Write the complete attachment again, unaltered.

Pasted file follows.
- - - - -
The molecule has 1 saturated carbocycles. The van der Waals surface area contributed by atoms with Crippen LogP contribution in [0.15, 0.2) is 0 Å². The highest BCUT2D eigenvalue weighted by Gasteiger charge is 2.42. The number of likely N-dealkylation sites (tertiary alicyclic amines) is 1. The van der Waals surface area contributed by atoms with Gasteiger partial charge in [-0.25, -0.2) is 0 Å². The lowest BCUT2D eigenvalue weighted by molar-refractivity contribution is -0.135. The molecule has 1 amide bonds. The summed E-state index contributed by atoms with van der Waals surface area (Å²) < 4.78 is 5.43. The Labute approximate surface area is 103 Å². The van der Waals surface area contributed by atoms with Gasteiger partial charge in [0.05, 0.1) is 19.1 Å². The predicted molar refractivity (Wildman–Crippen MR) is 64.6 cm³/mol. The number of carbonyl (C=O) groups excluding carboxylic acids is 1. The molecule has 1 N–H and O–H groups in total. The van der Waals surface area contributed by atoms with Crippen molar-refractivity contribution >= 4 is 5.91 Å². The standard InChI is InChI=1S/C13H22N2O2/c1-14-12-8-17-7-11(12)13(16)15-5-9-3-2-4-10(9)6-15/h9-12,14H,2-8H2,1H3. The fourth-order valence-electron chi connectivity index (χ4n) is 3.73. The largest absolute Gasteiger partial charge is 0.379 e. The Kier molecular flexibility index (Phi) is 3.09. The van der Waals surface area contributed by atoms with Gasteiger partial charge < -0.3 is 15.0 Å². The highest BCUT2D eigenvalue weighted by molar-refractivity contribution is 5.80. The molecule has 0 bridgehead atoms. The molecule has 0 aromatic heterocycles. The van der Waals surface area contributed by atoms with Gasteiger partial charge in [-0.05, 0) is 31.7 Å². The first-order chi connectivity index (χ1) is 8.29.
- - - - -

The molecule has 1 saturated carbocycles. The van der Waals surface area contributed by atoms with Crippen LogP contribution in [0.15, 0.2) is 0 Å². The highest BCUT2D eigenvalue weighted by Gasteiger charge is 2.42. The number of likely N-dealkylation sites (tertiary alicyclic amines) is 1. The van der Waals surface area contributed by atoms with Gasteiger partial charge in [-0.25, -0.2) is 0 Å². The lowest BCUT2D eigenvalue weighted by molar-refractivity contribution is -0.135. The molecule has 1 amide bonds. The summed E-state index contributed by atoms with van der Waals surface area (Å²) < 4.78 is 5.43. The Labute approximate surface area is 103 Å². The van der Waals surface area contributed by atoms with Gasteiger partial charge in [0.05, 0.1) is 19.1 Å². The predicted molar refractivity (Wildman–Crippen MR) is 64.6 cm³/mol. The number of carbonyl (C=O) groups excluding carboxylic acids is 1. The molecule has 1 N–H and O–H groups in total. The van der Waals surface area contributed by atoms with Crippen molar-refractivity contribution >= 4 is 5.91 Å². The standard InChI is InChI=1S/C13H22N2O2/c1-14-12-8-17-7-11(12)13(16)15-5-9-3-2-4-10(9)6-15/h9-12,14H,2-8H2,1H3. The fourth-order valence-electron chi connectivity index (χ4n) is 3.73. The largest absolute Gasteiger partial charge is 0.379 e. The Kier molecular flexibility index (Phi) is 3.09. The van der Waals surface area contributed by atoms with Gasteiger partial charge < -0.3 is 15.0 Å². The highest BCUT2D eigenvalue weighted by molar-refractivity contribution is 5.80. The molecule has 0 bridgehead atoms. The molecule has 0 aromatic heterocycles. The van der Waals surface area contributed by atoms with Gasteiger partial charge in [-0.05, 0) is 31.7 Å². The first-order chi connectivity index (χ1) is 8.29.